Norton Priest Won't Return
Diocese Calls Alleged Marijuana Cultivation a 'Breach of Judgment'

By Colette M. Jenkins
Akron Beacon Journal [Ohio]
January 26, 2004

Diocesan officials are calling the actions of a Norton priest arrested last week on a charge of illegal cultivation of marijuana in a church rectory a "serious breach of judgment."

And church officials announced Sunday that the Rev. Richard A. Arko will not be permitted to return to his pastoral duties at the Summit County parish once the criminal case is resolved.

"Perhaps Bishop Pilla put it best when he said we are confused and concerned that this man who has done so much good could allow marijuana to be growing in his church residence and allow someone to live at the rectory without permission," said Bishop Martin J. Amos, auxiliary bishop for the southern portion of the Catholic Diocese of Cleveland, after leading Mass on Sunday at the Norton church.

Arko, pastor of Prince of Peace Catholic Church, was arrested by Norton police after a search of the rectory turned up 35 marijuana plants, grow lights, electric transformers, air purifiers and books about opium and marijuana, including Marijuana Growers Guide.

A second man, Jensen J. Powell, 24, who listed the rectory as his address, was charged with trafficking in marijuana. Police said Powell was selling marijuana from the rectory.

Both are fifth-degree felonies, which carry prison sentences of six months to a year.

Arko and Powell appeared in court on Thursday. Arko was released on a signature bond. Both men are due in court Wednesday.

In a letter read this weekend to parishioners at Prince of Peace, Bishop Anthony M. Pilla wrote that the tremendous ministry that Arko has done "cannot allow me to overlook this dreadful judgment that led to his arrest."

The letter informed parishioners that Arko, 40, has been placed on paid leave and that he would not be returning to Prince of Peace. The letter also stated that the parish should not anticipate a new pastor until June.

Pilla named Lawrence Lauter, a certified pastoral minister on staff at Prince of Peace, as parish life coordinator. Lauter and Robert Chevalier, the parish business manager, will take care of the day-to-day pastoral needs of the parish under the direction of Amos, who will celebrate at least one Mass each weekend.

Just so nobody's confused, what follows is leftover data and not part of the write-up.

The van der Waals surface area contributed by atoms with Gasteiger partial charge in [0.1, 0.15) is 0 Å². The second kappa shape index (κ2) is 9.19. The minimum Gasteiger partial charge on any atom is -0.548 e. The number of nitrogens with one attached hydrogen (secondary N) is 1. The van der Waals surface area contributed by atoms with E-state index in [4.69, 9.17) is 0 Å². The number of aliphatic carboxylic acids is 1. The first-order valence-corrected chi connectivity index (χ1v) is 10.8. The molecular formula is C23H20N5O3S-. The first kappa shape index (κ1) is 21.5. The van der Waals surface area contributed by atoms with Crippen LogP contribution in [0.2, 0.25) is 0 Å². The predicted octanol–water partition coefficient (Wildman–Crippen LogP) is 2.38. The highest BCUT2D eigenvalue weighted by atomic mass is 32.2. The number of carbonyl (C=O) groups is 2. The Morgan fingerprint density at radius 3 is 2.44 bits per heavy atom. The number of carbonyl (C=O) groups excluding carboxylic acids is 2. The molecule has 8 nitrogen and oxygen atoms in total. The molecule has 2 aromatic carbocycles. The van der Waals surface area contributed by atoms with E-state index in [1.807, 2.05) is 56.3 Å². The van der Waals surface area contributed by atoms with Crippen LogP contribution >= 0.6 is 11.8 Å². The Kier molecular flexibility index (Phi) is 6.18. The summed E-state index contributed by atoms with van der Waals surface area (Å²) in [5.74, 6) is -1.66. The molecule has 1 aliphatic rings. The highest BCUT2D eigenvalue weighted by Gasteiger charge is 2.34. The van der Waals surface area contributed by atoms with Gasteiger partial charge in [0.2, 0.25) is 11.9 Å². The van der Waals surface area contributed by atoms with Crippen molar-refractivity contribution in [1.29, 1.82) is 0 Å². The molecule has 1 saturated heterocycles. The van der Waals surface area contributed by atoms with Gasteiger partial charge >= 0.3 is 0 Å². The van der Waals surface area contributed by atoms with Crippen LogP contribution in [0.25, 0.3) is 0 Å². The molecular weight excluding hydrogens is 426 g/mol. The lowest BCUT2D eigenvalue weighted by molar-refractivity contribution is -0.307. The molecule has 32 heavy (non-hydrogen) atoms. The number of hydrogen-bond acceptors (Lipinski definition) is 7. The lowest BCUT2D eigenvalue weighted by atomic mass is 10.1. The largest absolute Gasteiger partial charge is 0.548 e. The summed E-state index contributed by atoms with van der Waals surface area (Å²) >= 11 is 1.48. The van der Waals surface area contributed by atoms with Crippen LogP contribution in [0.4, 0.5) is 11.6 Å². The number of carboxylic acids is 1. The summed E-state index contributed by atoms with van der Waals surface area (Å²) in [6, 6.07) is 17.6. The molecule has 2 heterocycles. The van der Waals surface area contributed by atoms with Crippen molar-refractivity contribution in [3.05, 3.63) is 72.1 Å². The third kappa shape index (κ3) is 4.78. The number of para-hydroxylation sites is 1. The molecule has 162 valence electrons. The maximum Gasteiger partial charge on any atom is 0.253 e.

Prince of Peace, which is made up of more than 500 families, is located on the Barberton-Norton line.

"Because Mr. Lauter and Mr. Chevalier know the people and the parish, they can keep things consistent," said the Rev. Lawrence Jurcak, diocesan secretary and vicar for clergy and religious. "We are encouraging Father Arko to work with his civilian attorney to take care of the legal issues, and we are encouraging him to get any assistance that he might need."

Jurcak, who celebrated three Masses over the weekend, said he will coordinate priests to conduct services for the parish. He said a decision on Arko's permanent status will not be made until after the legal proceedings.

Arko was ordained in 1990 and came to St. Mary Church in Barberton in 1994 as administrator. In 2001, he was assigned as administrator of Sacred Heart in Barberton and served both parishes, which merged July 1, 2002. The merged parish was named Prince of Peace and Arko became pastor in March 2003.

Parishioners — many of whom describe Arko as a dear friend — continue to struggle to come to grips with what has happened.

This weekend, they came together for a special prayer service, regularly scheduled Mass services and two special meetings, in search of ways to resolve their distress and disbelief.

During Sunday's 8 a.m. Mass, Amos encouraged parishioners to support one another.

"For most of you, Father Arko has been your pastor. Some of you call him friend," Amos said. "I can only imagine some of the feelings, some of the confusion, a mixture of emotions within — anger, hurt, disappointment, frustration, sadness. You may not even be sure where or at whom to direct these emotions.

"We want answers to questions like, 'Why? How come? What now?' ... At this point in the road, what do we do? We talk with charity, with love. We listen with open minds and open hearts," Amos said. "We support each other. We console each other. We walk with each other. It is found in our faith."


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